So let’s say we have two slices of life. (LIFE?) Okay, bread then. Let’s start with bread. And we want to fill the space between those slices with two things: Peanut butter and jelly. It’s a no-brainer that we want good coverage. No big gaps.  So we spread the PB evenly and flop the jelly evenly. Also, we try to keep it on the bread, and not spill globs over the edges.  Same with meditation. Simple! Two slices of life, with a bit of time in between. (Time, space, whatever.) We just spread our sticky attention inside ‘right now’ and try to keep it from spilling over, to other times, besides now. Then we let our floppy relaxation spread itself, all over the same time  as our attention.  

There’s one other way to explain all this.  If you’ve read other stuff about meditation, like the book, Peaceful Piggy, you may have read about letting your breath just do what it ‘wants’ for a while.  For most people, the breath is the easiest thing to pay attention to, without ‘doing’ anything. It’s a way recognize that it’s only this time, only right now, that we’re paying attention to. 

While we’re busy paying attention, we don’t have to actually DO anything.  (WHAT?!) That’s right. Sure, it’s weird to think of paying attention to ‘nothing.’ So it’s not quite totally nothing.  That’s where the breath comes in, because it’s one of the things that our body ‘does’ all the time.  We don’t have to work at it. (Okay, other stuff too, but we’re keeping it polite, here.)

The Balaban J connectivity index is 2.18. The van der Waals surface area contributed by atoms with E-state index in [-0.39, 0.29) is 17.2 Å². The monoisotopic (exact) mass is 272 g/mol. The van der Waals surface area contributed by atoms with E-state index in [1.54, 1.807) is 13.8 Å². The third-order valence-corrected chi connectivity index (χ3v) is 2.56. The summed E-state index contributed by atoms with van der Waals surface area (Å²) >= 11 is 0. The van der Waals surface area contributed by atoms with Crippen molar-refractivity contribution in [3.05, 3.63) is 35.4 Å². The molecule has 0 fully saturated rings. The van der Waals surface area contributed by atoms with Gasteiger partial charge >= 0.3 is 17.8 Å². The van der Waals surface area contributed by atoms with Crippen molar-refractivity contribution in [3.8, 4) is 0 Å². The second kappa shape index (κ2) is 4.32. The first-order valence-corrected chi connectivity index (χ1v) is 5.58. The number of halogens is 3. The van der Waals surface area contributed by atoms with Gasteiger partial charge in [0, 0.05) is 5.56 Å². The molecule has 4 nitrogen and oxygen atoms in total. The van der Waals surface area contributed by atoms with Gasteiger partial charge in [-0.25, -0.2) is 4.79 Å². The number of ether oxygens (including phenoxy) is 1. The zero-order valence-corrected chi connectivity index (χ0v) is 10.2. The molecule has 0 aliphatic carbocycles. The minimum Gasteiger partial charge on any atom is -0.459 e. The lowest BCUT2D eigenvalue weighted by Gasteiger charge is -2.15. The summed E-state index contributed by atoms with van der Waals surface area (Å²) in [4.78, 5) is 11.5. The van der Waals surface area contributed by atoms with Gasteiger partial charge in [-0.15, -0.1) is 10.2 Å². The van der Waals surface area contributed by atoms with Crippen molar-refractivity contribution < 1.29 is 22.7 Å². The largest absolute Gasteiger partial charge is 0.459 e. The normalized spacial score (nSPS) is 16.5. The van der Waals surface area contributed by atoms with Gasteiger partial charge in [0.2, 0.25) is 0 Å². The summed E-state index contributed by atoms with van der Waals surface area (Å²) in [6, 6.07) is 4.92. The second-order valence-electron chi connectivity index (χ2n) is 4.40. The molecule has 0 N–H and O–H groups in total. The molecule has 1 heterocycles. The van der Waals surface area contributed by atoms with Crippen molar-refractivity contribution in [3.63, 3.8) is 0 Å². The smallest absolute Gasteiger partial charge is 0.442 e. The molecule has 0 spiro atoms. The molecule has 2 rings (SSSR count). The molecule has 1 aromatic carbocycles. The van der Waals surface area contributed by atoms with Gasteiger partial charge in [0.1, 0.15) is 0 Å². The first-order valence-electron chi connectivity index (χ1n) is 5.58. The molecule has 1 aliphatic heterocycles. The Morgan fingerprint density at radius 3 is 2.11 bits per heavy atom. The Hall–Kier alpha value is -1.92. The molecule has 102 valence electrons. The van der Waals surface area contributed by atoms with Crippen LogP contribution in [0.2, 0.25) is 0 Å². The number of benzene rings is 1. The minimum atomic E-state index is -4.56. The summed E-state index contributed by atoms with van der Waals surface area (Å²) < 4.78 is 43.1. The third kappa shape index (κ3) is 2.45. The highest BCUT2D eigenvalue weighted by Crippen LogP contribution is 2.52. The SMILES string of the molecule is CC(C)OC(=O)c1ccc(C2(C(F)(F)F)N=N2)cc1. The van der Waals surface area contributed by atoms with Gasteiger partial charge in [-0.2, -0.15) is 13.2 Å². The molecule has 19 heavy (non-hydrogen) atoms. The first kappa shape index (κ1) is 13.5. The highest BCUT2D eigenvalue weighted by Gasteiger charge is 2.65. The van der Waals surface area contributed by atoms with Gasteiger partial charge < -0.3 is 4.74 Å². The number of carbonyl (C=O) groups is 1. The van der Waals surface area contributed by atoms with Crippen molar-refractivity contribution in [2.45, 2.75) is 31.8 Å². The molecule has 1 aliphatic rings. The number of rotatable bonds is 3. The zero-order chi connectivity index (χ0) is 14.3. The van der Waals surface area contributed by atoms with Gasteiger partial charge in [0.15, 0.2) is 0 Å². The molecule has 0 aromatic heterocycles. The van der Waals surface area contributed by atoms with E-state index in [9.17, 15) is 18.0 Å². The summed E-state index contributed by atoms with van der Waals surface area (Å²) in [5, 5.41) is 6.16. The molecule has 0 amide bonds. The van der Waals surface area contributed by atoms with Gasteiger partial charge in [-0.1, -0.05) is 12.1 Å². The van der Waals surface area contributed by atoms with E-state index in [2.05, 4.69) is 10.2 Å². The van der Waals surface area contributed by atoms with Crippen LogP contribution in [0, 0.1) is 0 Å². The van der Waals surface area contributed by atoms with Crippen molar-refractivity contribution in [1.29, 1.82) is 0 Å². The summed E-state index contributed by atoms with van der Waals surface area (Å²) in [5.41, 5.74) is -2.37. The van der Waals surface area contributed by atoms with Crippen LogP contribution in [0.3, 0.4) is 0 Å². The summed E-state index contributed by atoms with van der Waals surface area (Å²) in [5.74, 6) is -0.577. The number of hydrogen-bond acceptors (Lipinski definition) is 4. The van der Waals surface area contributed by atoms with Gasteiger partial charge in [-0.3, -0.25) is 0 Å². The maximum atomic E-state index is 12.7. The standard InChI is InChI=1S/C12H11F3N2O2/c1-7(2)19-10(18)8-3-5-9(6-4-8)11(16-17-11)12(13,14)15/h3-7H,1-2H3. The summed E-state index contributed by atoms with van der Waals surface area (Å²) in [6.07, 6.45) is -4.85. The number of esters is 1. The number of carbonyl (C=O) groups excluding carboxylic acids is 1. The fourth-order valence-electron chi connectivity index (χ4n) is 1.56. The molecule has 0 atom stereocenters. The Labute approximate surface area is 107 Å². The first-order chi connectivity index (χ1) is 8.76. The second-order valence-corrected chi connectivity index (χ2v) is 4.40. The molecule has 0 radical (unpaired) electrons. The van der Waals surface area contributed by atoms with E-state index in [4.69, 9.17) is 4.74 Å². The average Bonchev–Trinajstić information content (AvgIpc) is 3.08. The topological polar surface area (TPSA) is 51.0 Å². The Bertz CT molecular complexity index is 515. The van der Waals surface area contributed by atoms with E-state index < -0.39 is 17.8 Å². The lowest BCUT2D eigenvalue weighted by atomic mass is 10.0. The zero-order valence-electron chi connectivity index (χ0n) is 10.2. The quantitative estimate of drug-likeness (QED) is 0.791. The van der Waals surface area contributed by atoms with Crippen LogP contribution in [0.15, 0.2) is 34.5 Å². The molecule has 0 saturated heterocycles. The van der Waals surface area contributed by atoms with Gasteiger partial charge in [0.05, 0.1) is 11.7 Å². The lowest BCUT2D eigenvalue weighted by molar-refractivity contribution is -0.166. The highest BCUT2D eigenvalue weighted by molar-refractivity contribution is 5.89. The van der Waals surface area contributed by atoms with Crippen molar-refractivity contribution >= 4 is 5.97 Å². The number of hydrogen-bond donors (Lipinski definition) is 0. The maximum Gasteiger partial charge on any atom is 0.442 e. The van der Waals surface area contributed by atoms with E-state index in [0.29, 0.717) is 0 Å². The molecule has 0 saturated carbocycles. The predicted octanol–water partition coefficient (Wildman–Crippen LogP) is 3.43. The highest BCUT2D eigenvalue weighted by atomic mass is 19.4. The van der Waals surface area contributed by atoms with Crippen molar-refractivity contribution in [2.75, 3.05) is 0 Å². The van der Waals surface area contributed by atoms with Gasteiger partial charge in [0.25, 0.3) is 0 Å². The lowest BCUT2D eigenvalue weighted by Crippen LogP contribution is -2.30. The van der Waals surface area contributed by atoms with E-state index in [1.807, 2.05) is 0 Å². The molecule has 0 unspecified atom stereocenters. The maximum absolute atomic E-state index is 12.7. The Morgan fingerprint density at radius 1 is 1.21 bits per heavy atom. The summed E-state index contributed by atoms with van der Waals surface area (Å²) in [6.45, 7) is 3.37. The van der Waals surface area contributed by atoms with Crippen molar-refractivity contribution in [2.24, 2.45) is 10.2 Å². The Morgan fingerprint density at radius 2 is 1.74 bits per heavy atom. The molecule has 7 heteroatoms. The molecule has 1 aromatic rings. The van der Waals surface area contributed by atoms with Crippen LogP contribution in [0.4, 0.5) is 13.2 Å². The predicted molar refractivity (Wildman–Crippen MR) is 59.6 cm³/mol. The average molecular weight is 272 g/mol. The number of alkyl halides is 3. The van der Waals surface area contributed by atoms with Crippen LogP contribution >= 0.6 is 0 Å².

Here’s where the magic of relaxation comes in.   Ever been so tired that you just HAD to do nothing?  Maybe it was a ‘good’ kind of tired because you played hard or got a big chore done?  That feeling is really close to what meditation feels like. 

‘Noticing’ is an even better word than attention. All we have to do is keep quiet and keep ‘noticing’ what our breath feels like doing, in each moment.  It changes a tiny bit, now and then. That’s got the sticky attention part going. What’s cool is that the floppy relaxation part kind of just spreads itself.  We just let it.

If we notice some particular tense muscle somewhere, hey, flop some jelly on that part — okay not literally. Just let that part relax, especially.  BUT: Just so we don’t fall asleep, we find the most comfortable-but-alert position we can. First time learning this, that might be sitting straight up. It might be in a chair or on a cushion, legs crossed or not. “Is there such a thing as TOO relaxed?”  Well, only in meditation.  If our PB & J sandwich has one whole jar of jelly in it, we won’t get to taste the normal-size layer of PB.